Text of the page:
The Awakening

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Professionals at the Division of Historical and Cultural Affairs along with the staff at The John Dickinson Plantation (JDP) have received financial support, in the form of a grant, from Charles R. Cook along with support from the state of Delaware to re-envision the site. The overreaching theme seeks to remember the enslaved peoples once held on the land and create an area of reflection that illustrates the narrative to be told through the history of the site. The JDP staff are currently in the process of researching primary and secondary source documents, excavating historic artifacts, and creating an informative database to eventually be accessed by visitors. The current tour of the site begins at the existing visitor center located at the far most northeast section of the property. While there, visitors are shown a movie about the plantation and are then able to view a few exhibits before heading out to the mansion. Once the mansion exhibits have been toured, surrounding quarters such as the smokehouse, urban garden, and Dickinson burial are seen before the tour of the Historic Corridor is concluded.While a guided tour is provided, visitors do have the opportunity to lead a self-guided tour. With 12 acres currently in use, an additional 88 acres will be used to introduce alternative pathways and trail systems from the mansion to the various proposed sections of the plantation. Proposed plans include: • Area of reflection: one or multiple designated site areas used to engage visitors in the slave experience and provide a calming space for interpretation. • St. Jones Reserve connection: potential panels or pathways connecting the site to the nearby estuary reserve. • New visitor center: larger and more modern visitor center to support increased visitor activity. The Bernardon firm has proposed a site plan that incorporates a site wide trail system, new visitor center and parking lot, ampitheater, viewing landing, and various boardwalk platforms. These plans are featured in the following site plans.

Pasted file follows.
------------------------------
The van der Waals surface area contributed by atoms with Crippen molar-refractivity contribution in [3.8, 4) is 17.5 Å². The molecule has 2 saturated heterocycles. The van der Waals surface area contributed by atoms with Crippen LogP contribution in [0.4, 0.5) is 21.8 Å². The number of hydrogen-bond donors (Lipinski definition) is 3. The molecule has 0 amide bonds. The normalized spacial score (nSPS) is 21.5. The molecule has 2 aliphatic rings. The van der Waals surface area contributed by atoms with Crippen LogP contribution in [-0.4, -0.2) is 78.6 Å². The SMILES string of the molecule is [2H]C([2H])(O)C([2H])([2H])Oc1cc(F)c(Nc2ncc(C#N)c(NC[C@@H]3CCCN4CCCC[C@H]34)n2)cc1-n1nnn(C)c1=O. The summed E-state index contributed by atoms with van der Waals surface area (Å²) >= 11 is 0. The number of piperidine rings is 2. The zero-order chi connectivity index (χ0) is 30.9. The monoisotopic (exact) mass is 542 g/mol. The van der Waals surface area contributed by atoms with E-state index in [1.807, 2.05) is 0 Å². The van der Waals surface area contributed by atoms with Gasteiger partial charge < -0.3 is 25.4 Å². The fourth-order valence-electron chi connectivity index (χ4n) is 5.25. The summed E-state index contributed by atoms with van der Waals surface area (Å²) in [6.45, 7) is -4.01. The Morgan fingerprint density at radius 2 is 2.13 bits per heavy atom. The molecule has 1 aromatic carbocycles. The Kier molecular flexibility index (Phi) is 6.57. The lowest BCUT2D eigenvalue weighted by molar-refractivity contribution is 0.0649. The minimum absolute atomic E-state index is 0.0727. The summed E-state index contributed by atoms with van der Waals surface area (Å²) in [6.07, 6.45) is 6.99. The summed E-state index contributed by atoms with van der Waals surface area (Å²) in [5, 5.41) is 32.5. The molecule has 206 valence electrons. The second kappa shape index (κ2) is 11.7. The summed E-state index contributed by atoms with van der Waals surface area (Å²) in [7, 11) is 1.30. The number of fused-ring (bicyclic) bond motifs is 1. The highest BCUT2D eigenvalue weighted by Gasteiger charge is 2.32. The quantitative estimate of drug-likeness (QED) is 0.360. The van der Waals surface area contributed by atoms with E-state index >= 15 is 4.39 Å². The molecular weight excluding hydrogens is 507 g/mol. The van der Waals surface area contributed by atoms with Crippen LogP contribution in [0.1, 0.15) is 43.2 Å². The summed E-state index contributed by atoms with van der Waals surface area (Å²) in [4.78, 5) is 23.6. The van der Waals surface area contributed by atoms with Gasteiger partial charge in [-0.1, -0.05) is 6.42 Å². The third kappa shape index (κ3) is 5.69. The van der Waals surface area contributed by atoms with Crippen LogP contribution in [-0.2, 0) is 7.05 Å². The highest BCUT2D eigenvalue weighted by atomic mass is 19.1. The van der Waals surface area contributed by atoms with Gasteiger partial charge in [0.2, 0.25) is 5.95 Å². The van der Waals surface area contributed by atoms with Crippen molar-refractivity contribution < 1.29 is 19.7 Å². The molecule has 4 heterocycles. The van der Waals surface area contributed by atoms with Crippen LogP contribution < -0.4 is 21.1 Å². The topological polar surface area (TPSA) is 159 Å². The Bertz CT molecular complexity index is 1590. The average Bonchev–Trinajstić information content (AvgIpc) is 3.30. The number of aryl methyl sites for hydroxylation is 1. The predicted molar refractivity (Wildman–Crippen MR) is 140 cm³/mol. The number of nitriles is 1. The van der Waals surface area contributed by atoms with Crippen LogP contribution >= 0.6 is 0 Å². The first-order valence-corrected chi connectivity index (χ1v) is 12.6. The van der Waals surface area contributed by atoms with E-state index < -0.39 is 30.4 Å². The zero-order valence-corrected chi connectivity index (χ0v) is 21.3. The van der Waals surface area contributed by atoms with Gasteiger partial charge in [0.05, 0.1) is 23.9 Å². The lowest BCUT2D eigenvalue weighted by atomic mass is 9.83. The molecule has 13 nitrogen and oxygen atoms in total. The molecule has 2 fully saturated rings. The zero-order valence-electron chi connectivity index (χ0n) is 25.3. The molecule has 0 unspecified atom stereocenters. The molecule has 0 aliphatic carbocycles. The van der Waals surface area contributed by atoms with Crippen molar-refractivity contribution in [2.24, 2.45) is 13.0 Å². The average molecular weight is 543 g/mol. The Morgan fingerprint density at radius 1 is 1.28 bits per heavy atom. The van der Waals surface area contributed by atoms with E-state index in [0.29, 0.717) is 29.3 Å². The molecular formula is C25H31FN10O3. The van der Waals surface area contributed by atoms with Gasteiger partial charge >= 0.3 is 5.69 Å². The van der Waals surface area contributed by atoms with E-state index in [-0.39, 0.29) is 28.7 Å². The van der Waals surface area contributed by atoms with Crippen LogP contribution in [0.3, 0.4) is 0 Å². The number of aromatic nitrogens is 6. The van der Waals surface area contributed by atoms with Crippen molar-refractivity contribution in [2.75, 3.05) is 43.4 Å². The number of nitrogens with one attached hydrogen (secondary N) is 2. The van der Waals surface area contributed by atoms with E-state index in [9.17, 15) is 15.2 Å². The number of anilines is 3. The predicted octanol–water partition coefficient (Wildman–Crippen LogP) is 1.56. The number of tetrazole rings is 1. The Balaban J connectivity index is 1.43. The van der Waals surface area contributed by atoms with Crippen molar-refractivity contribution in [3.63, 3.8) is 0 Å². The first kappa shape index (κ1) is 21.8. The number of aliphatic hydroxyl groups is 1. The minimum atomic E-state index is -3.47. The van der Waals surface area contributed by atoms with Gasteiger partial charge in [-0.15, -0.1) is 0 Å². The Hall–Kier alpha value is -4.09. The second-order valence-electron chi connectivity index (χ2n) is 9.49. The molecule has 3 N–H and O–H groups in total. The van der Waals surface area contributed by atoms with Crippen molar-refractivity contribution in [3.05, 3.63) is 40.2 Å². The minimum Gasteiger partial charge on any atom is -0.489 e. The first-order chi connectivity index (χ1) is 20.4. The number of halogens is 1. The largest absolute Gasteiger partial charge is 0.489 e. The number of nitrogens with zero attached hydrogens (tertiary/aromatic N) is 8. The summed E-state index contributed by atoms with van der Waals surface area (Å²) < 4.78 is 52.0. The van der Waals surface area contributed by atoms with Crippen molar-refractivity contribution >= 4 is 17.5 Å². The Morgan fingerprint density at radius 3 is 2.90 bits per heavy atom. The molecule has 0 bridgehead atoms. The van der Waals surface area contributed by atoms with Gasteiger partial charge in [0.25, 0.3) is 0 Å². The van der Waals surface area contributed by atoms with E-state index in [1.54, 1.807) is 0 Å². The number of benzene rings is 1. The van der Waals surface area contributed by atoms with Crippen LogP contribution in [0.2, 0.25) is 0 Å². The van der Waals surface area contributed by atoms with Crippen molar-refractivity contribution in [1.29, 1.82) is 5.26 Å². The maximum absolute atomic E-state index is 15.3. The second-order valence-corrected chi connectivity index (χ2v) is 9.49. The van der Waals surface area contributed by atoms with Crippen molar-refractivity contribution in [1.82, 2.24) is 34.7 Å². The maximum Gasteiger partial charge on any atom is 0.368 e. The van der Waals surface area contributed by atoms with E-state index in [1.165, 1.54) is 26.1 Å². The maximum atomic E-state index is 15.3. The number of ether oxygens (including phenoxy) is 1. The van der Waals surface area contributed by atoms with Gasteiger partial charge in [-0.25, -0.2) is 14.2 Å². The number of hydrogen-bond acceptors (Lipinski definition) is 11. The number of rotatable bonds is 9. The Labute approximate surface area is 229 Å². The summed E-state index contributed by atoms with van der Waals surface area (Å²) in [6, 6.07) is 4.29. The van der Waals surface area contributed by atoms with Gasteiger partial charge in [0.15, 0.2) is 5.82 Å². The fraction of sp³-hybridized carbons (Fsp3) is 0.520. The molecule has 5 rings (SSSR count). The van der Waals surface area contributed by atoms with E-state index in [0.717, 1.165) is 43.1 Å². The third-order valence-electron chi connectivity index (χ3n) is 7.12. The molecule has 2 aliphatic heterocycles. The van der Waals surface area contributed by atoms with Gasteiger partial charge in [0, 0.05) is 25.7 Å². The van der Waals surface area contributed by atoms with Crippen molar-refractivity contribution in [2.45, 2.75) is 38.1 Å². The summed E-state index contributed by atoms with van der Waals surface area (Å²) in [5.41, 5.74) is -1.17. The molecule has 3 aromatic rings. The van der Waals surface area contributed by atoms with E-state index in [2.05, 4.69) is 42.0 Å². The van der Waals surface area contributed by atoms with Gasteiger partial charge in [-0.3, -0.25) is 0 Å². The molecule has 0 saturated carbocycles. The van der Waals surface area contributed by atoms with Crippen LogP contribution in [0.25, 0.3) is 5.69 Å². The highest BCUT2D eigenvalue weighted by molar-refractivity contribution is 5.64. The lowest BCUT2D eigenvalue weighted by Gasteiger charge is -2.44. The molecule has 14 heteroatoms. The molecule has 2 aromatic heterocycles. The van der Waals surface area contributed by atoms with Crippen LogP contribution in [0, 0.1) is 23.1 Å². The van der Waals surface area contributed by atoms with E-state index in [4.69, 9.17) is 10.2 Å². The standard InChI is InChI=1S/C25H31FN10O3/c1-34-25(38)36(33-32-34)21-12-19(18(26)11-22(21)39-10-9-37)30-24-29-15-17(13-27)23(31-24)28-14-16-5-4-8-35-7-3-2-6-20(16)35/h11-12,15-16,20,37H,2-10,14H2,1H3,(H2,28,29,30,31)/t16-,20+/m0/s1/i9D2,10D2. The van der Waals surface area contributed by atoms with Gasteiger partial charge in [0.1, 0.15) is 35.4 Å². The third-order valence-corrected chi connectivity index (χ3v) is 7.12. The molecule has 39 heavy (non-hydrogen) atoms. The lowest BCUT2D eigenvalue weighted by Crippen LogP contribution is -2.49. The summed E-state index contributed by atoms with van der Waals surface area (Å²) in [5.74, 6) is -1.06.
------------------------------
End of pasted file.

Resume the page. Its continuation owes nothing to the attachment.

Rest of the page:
John Dickinson Plantation, Dover DE, Landscape architecture